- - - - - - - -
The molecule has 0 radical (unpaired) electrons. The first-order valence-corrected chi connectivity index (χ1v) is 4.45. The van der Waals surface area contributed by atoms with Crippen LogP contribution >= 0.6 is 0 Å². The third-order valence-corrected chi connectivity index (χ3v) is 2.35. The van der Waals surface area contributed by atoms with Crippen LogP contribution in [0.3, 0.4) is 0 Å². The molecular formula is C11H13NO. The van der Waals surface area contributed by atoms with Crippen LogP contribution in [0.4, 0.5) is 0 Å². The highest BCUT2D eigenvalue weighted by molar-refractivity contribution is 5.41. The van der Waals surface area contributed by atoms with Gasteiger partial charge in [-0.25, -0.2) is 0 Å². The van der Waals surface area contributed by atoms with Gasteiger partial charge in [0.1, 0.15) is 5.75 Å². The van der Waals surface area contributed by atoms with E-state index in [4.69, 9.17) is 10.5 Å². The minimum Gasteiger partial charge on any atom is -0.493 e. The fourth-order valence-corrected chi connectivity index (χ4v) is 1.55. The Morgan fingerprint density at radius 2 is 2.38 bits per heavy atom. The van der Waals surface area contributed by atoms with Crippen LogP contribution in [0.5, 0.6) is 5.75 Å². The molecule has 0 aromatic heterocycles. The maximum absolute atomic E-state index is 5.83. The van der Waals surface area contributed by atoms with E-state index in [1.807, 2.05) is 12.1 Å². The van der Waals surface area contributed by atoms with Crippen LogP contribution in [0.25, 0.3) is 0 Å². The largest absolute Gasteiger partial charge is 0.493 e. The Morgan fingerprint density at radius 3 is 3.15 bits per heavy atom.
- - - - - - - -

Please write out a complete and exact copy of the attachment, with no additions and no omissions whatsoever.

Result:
The molecule has 0 radical (unpaired) electrons. The first-order valence-corrected chi connectivity index (χ1v) is 4.45. The van der Waals surface area contributed by atoms with Crippen LogP contribution >= 0.6 is 0 Å². The third-order valence-corrected chi connectivity index (χ3v) is 2.35. The van der Waals surface area contributed by atoms with Crippen LogP contribution in [0.3, 0.4) is 0 Å². The molecular formula is C11H13NO. The van der Waals surface area contributed by atoms with Crippen LogP contribution in [0.4, 0.5) is 0 Å². The highest BCUT2D eigenvalue weighted by molar-refractivity contribution is 5.41. The van der Waals surface area contributed by atoms with Gasteiger partial charge in [-0.25, -0.2) is 0 Å². The van der Waals surface area contributed by atoms with Gasteiger partial charge in [0.1, 0.15) is 5.75 Å². The van der Waals surface area contributed by atoms with E-state index in [4.69, 9.17) is 10.5 Å². The minimum Gasteiger partial charge on any atom is -0.493 e. The fourth-order valence-corrected chi connectivity index (χ4v) is 1.55. The Morgan fingerprint density at radius 2 is 2.38 bits per heavy atom. The van der Waals surface area contributed by atoms with Crippen LogP contribution in [0.5, 0.6) is 5.75 Å². The molecule has 0 aromatic heterocycles. The maximum absolute atomic E-state index is 5.83. The van der Waals surface area contributed by atoms with E-state index in [1.807, 2.05) is 12.1 Å². The van der Waals surface area contributed by atoms with Crippen LogP contribution in [0.25, 0.3) is 0 Å². The largest absolute Gasteiger partial charge is 0.493 e. The Morgan fingerprint density at radius 3 is 3.15 bits per heavy atom.